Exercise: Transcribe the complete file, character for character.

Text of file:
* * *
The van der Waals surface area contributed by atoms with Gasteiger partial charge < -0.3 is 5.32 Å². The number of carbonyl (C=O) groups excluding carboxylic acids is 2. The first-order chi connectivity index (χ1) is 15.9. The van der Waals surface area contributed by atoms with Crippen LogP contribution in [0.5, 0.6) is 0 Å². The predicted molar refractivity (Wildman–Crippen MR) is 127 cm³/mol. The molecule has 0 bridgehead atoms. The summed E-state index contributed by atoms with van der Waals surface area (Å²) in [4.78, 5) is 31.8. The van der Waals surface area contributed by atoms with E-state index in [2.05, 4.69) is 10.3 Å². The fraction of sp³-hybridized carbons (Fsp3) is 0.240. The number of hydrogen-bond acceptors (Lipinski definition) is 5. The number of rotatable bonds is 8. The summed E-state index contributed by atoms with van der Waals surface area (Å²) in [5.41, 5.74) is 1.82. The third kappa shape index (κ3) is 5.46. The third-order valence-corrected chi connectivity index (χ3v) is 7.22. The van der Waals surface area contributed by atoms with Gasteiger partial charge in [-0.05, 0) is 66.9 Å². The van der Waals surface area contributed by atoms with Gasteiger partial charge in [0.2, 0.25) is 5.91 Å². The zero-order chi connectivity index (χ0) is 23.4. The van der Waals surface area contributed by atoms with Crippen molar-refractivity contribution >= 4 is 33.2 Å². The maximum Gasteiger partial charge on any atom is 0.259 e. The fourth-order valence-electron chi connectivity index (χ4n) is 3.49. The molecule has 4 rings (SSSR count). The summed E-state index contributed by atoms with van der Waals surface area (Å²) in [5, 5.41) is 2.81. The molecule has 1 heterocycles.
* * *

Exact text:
The van der Waals surface area contributed by atoms with Gasteiger partial charge < -0.3 is 5.32 Å². The number of carbonyl (C=O) groups excluding carboxylic acids is 2. The first-order chi connectivity index (χ1) is 15.9. The van der Waals surface area contributed by atoms with Crippen LogP contribution in [0.5, 0.6) is 0 Å². The predicted molar refractivity (Wildman–Crippen MR) is 127 cm³/mol. The molecule has 0 bridgehead atoms. The summed E-state index contributed by atoms with van der Waals surface area (Å²) in [4.78, 5) is 31.8. The van der Waals surface area contributed by atoms with E-state index in [2.05, 4.69) is 10.3 Å². The fraction of sp³-hybridized carbons (Fsp3) is 0.240. The number of hydrogen-bond acceptors (Lipinski definition) is 5. The number of rotatable bonds is 8. The summed E-state index contributed by atoms with van der Waals surface area (Å²) in [5.41, 5.74) is 1.82. The third kappa shape index (κ3) is 5.46. The third-order valence-corrected chi connectivity index (χ3v) is 7.22. The van der Waals surface area contributed by atoms with Gasteiger partial charge in [-0.05, 0) is 66.9 Å². The van der Waals surface area contributed by atoms with Gasteiger partial charge in [0.2, 0.25) is 5.91 Å². The zero-order chi connectivity index (χ0) is 23.4. The van der Waals surface area contributed by atoms with Crippen molar-refractivity contribution >= 4 is 33.2 Å². The maximum Gasteiger partial charge on any atom is 0.259 e. The fourth-order valence-electron chi connectivity index (χ4n) is 3.49. The molecule has 4 rings (SSSR count). The summed E-state index contributed by atoms with van der Waals surface area (Å²) in [5, 5.41) is 2.81. The molecule has 1 heterocycles.